This article offers the concept of tangential attachments as a way to interpret the meaning of urban regeneration for local residents. This contribution to the critical study of cultural regeneration allows us to consider the multiple ways in which urban transformation can impact on local identities and attachments to place. It recognises the sometimes fleeting and at-arms-length connections residents can have to places of urban regeneration, and thereby positions the experience of urban regeneration as one part of complex, processual relationships between people and place. The article extends literatures which critique the social and cultural impacts of regeneration, and offers a more nuanced understanding of how people engage with regenerated urban environments. Principally, it offers a framework that goes beyond a binary presented by some in the literature between the enhancing and undermining of attachments. The article does this by drawing on phenomenogical perspectives of place and the concepts of memory and affect. The empirical work presented in the article demonstrates the tangential nature of attachments to urban regeneration, and is comprised of original in-depth research interviews with residents of a local community in Newcastle upon Tyne in the UK.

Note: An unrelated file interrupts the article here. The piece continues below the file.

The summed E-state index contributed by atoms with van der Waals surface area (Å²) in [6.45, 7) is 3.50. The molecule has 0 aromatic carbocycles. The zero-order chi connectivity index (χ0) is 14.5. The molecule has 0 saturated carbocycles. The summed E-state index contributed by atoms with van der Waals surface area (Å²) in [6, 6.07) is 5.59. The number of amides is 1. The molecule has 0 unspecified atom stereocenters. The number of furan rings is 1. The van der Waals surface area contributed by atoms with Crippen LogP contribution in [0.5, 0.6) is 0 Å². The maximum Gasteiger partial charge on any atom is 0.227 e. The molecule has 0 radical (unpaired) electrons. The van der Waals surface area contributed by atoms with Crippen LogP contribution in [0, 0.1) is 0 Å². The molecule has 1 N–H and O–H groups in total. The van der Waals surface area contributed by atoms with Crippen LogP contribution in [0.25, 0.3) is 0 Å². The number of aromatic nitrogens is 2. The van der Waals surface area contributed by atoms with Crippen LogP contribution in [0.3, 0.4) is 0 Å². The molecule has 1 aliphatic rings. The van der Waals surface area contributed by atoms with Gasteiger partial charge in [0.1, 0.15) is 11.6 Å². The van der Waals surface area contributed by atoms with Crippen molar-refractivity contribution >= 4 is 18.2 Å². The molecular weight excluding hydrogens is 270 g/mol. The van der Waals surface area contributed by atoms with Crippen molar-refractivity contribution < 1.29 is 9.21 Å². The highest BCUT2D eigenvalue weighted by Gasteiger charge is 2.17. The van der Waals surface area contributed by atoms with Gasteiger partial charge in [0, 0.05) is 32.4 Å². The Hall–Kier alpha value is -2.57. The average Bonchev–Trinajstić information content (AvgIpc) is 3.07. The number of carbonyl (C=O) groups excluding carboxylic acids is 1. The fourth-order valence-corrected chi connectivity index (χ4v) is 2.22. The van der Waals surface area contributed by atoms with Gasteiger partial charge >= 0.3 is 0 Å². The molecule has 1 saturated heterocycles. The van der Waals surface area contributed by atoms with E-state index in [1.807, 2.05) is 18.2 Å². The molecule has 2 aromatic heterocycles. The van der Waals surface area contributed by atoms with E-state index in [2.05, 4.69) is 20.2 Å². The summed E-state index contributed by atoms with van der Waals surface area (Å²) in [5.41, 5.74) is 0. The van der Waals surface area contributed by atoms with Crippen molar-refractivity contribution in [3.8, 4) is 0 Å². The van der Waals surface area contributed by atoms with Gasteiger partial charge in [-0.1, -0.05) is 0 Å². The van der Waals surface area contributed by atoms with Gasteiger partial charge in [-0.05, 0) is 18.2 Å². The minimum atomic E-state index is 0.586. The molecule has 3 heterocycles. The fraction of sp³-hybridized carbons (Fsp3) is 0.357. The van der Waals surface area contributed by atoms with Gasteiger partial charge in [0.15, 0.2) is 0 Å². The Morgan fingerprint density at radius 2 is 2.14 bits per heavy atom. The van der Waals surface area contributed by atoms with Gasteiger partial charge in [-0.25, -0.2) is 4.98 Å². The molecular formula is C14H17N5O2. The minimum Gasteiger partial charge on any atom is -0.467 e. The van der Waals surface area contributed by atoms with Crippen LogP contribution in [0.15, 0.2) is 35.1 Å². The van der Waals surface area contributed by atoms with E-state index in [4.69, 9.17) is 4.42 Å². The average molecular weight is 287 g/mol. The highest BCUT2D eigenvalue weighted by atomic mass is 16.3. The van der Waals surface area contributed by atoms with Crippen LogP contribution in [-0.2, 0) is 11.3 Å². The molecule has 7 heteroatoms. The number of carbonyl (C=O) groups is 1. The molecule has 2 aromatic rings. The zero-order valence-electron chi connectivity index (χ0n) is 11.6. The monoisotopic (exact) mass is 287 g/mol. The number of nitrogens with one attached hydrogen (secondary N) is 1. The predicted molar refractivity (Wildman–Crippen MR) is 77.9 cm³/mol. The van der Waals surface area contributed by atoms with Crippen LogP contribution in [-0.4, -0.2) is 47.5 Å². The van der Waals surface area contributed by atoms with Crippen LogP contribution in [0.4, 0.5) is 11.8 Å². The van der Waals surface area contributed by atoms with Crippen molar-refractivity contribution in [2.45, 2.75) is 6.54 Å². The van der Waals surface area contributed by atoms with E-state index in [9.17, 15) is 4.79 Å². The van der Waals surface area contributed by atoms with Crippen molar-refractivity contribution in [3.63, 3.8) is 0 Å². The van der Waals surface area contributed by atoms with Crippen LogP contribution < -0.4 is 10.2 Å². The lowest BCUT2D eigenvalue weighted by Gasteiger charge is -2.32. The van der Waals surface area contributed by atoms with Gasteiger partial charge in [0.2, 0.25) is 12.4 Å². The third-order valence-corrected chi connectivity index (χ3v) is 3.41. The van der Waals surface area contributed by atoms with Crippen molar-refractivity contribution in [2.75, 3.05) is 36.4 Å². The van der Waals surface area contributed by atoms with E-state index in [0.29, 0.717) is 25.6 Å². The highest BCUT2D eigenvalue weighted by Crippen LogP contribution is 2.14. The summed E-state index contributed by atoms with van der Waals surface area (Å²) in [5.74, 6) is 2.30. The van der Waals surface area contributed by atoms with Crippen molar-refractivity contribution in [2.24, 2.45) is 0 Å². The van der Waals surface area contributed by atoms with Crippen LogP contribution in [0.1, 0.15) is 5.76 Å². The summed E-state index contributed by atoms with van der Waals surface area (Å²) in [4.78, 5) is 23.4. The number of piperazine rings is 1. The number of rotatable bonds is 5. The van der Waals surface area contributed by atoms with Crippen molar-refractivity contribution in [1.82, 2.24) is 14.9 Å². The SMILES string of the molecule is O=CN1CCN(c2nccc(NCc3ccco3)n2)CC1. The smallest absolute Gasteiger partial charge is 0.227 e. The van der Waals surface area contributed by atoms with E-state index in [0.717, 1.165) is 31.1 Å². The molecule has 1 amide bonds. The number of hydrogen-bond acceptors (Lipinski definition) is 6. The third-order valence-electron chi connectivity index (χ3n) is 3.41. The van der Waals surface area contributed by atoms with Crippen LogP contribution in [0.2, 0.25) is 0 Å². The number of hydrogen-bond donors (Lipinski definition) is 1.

- local identity
- Newcastle upon Tyne
- urban regeneration
Research Beacons, Institutes and Platforms
- Cathie Marsh Institute